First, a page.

Jeff Chen

Jeff Z.Y. Chen

Professor; University Research Chair

Soft matter is a cross disciplinary research field involving physics, chemistry, biology, and materials science. Dr. Chen uses basic tools such as statistical physics, field theory, neural networks, and computer simulations to study structural formation in polymers and liquid crystals.

James Forrest

James Forrest

Professor

Dr. Forrest's research is focused on the behaviour of soft materials at the nanoscale. This includes self assembly of polymers, dynamics in thin films and near surface and interfaces. He has a long standing interest on the dynamics of glassy materials.

Bae-Yeun Ha

Bae-Yeun Ha

Professor; Undergraduate Advisor - Life Physics

In Professor Ha's research group, they explore a few theoretical problems in soft matter and biophysics, namely, chromosomes in living cells and lipid bilayer membranes.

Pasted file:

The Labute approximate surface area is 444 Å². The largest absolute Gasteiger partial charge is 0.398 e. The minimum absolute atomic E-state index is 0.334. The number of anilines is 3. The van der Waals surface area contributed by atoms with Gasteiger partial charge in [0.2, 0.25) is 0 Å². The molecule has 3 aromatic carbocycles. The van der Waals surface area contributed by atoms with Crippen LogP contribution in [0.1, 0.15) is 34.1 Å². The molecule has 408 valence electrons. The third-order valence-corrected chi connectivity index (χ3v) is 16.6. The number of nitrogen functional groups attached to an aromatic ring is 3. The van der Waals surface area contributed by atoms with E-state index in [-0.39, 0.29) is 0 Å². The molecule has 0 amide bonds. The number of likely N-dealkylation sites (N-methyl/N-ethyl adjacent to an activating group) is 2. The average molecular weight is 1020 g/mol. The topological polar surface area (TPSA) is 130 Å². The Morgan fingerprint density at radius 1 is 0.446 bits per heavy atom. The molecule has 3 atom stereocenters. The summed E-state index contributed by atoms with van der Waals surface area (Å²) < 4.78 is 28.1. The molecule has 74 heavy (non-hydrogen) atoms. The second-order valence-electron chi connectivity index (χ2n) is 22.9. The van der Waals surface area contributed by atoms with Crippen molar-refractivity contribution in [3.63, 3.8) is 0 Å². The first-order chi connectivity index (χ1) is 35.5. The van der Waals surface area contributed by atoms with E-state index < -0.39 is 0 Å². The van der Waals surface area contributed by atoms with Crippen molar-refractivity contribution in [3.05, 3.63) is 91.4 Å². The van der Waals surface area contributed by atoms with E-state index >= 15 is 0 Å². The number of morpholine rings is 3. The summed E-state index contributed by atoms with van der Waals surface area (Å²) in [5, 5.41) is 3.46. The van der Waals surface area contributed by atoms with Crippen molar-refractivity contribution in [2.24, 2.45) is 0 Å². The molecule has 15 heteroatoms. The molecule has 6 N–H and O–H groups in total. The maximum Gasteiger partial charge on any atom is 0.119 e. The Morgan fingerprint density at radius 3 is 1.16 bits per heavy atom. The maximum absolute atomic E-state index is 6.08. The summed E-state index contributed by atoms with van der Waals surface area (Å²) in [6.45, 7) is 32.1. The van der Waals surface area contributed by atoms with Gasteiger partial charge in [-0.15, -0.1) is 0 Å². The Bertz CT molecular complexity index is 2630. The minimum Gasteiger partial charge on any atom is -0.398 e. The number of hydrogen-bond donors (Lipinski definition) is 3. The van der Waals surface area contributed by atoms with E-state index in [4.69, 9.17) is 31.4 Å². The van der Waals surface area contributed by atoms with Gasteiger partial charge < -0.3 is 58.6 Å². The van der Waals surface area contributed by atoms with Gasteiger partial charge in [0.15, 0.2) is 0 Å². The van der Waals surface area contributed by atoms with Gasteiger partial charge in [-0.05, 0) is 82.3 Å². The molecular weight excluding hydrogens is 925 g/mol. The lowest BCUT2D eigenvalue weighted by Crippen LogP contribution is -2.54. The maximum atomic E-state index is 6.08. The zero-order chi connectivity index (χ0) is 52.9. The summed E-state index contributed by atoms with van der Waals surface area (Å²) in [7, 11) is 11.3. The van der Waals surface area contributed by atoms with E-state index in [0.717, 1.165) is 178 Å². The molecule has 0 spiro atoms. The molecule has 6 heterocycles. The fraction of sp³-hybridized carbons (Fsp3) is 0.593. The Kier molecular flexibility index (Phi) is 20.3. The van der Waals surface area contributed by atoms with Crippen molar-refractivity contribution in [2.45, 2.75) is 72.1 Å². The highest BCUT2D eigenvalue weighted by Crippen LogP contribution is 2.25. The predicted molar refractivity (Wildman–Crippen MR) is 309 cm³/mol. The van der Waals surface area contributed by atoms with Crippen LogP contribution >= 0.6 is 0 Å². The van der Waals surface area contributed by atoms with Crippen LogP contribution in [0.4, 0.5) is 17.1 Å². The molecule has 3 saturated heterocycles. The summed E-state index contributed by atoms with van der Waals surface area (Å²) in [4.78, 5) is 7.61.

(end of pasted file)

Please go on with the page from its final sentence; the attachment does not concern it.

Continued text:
Stefan Idziak

Stefan Idziak

Associate Professor; Associate Dean of Science, Computing and Co-operative Education; Undergraduate Advisor

Contact information
Office: PHY 250
Phone: 519 888-4567 ext. 35580
Email: idziak@uwaterloo.ca

Mark Matsen

Professor; University Research Chair

​Dr. Matsen's research focuses on theory and simulations involving the self-assembly of nanostructured polymers, such as block copolymers, liquid-crystalline polymers, polyelectrolytes and polymeric brushes. While he continues to build on his reputation for self-consistent field theory (SCFT), Professor Matsen is currently developing the next generation of theoretical techniques, specifically field-theoretic simulations (FTS).

Russell Thompson

Russell Thompson

Associate Professor

Dr. Thompson's research explores block copolymer behaviour using self-consistent field theory (SCFT), one of the best theoretical tools available in soft condensed matter physics. The structures of nanocomposite materials are examined, and nanoscale filler particles are added to the polymer matrix to create hybrid materials. The mechanical properties of both nanocomposite and pure block copolymer systems are also being predicted using the SCFT approach.